Douglas Fuchs (1947-1986) was an American fibre artist and teacher who came to Australia in 1981 on a Crafts Council of Australia Fellowship.
'Floating Forest' is a monumental work, containing seven woven totem forms, a variety of other fibre constructions and three large figures of hand-made cast paper. One figure, covered in paperbark collected in Arnhem Land, rests in a dream canoe. A menacing nightmare tableau also appears in the environment. This fibre environment relates closely to Fuch's own early sense that something was wrong with his own body, the meaning of which became clear to him when he was diagnosed as having AIDS (Acquired Immune Deficiency Syndrome) in 1984. (1)
The environment was constructed in the second half of 1981 at the Jam Factory in Adelaide from a wide range of natural indigenous Australian plant fibres. Work began in July of 1981 and was completed by mid-November. During construction, various people dropped into the Jam Factory studio and lent a hand. Hossein Valamanesh collaborated on a number of the major pieces and Kay Lawrence, Pat Grummet, Georgia Clarke and Elena Gellibrand also helped at various stages in assembling the units (2).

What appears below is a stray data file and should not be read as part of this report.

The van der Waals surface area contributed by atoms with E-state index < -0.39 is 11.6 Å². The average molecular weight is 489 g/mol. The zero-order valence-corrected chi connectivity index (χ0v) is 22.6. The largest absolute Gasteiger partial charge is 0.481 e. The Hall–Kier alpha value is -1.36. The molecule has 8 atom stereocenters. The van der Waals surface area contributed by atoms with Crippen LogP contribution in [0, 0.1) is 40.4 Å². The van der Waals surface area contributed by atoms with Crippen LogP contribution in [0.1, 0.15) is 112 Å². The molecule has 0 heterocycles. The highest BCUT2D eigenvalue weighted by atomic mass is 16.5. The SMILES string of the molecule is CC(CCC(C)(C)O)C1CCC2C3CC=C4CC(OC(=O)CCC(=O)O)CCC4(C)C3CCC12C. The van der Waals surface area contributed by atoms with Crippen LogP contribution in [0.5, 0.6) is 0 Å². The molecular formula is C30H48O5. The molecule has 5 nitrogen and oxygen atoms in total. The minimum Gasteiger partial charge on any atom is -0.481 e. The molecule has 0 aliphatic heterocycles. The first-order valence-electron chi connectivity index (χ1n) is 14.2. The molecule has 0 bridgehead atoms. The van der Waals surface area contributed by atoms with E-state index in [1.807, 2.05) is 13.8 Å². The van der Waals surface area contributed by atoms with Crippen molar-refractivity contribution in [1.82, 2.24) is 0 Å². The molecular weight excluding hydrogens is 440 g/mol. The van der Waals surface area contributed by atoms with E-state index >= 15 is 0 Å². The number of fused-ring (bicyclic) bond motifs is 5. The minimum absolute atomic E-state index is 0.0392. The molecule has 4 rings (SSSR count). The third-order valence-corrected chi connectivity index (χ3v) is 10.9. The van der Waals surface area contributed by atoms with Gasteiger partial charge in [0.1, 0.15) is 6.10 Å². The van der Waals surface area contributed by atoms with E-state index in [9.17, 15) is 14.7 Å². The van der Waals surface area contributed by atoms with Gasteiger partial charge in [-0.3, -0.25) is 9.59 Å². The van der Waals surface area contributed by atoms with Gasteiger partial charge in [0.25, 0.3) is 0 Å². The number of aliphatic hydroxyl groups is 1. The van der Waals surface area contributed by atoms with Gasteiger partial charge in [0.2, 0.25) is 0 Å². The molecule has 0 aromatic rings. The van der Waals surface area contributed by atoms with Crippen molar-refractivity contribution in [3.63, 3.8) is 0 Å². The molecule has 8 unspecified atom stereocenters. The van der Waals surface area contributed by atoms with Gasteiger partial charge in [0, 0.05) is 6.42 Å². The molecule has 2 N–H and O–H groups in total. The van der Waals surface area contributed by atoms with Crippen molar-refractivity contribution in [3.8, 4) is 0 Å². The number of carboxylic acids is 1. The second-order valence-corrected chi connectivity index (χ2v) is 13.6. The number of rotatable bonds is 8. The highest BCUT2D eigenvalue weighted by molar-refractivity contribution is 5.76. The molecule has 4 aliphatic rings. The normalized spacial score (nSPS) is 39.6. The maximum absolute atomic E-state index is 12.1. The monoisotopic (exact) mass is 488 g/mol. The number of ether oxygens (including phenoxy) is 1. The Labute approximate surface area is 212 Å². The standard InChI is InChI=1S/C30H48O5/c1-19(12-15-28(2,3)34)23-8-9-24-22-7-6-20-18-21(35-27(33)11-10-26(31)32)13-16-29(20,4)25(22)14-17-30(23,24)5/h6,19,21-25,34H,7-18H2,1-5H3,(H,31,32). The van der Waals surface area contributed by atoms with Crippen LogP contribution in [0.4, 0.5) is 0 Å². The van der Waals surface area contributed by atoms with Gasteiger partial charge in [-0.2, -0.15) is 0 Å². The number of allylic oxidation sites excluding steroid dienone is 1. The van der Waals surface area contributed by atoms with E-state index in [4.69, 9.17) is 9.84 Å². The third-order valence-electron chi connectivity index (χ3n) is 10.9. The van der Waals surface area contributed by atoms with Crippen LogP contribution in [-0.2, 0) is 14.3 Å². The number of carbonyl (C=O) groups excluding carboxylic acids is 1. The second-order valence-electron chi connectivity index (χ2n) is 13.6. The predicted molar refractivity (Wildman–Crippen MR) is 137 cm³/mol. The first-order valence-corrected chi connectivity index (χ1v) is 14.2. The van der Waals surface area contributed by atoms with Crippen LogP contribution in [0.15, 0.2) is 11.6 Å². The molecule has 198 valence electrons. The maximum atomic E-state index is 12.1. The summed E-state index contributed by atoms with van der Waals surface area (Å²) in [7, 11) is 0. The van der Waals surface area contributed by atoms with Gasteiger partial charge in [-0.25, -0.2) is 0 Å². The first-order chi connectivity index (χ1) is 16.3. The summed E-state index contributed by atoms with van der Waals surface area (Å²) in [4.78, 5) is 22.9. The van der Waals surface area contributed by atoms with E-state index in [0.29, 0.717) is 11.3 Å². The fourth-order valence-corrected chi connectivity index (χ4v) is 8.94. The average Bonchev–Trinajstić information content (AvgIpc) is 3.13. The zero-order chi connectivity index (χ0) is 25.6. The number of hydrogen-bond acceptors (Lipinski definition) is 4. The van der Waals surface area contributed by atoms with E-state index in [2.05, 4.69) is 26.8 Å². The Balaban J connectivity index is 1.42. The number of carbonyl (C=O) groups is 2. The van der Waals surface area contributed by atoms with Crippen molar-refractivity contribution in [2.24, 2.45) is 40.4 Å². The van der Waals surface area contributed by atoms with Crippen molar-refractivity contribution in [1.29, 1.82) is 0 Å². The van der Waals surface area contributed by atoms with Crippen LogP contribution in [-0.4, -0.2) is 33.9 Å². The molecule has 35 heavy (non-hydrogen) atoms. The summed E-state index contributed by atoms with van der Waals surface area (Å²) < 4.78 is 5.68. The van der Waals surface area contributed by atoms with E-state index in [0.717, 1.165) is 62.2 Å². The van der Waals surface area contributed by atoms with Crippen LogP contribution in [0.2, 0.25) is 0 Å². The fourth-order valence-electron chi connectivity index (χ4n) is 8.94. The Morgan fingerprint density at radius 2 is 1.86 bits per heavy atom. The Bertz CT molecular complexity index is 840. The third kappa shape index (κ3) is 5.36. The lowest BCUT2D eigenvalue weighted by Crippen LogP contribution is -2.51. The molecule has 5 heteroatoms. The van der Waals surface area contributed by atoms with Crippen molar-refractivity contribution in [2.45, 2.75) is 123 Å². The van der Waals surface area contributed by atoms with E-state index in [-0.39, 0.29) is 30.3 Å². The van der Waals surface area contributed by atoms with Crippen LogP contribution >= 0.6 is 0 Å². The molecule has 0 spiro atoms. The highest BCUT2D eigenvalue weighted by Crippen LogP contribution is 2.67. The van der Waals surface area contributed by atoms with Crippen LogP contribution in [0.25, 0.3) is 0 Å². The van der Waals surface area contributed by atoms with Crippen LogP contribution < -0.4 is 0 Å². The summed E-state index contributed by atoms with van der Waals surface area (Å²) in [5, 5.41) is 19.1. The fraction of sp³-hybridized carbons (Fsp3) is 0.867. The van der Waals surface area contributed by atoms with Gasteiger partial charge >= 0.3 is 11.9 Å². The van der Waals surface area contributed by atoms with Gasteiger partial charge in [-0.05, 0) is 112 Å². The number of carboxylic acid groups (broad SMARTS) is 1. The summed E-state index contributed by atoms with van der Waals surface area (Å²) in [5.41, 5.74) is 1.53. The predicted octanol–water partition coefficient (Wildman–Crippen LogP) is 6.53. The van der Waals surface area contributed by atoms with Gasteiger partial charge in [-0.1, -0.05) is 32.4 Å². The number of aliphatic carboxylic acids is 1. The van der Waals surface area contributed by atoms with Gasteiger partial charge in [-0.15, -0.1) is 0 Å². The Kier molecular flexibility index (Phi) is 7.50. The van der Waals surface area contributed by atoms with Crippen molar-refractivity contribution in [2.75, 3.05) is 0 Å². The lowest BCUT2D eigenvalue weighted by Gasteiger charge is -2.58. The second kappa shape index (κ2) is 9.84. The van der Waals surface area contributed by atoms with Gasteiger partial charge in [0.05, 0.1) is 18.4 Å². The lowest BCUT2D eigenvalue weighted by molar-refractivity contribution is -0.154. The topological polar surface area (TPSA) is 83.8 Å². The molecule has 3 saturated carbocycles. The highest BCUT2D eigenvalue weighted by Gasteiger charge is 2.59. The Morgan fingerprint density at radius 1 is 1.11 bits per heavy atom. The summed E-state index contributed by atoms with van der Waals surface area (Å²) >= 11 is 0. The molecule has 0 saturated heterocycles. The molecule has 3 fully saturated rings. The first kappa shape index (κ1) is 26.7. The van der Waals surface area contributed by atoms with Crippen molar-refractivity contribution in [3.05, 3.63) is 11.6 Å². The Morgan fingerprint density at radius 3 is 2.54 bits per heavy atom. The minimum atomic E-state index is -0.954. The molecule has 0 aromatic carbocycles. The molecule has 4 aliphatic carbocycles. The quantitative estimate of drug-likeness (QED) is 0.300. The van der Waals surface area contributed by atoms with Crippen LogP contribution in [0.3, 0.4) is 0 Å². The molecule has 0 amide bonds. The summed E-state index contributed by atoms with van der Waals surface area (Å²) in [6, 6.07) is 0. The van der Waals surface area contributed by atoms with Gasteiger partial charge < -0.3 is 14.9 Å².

The sculpture was commissioned by the Australian Crafts Council as part of Fuchs' creative Fellowship award. During his Fellowship, Fuchs also taught contemporary basketry and investigated the basket making of Aboriginal Australia. 'Floating Forest' was exhibited at the Adelaide Festival Centre Gallery, the Meat Market Craft Centre in Melbourne and the Crafts Council Centre Gallery in Sydney during 1982.
(1) Douglas Fuchs, 'No immunity: One artist's nightmare confronts us all', Craft International, Vol 5. April/June, 1986.
(2) Douglas Fuchs, 'Floating Forest Exhibition', Craft Australia, Spring, 1982/83.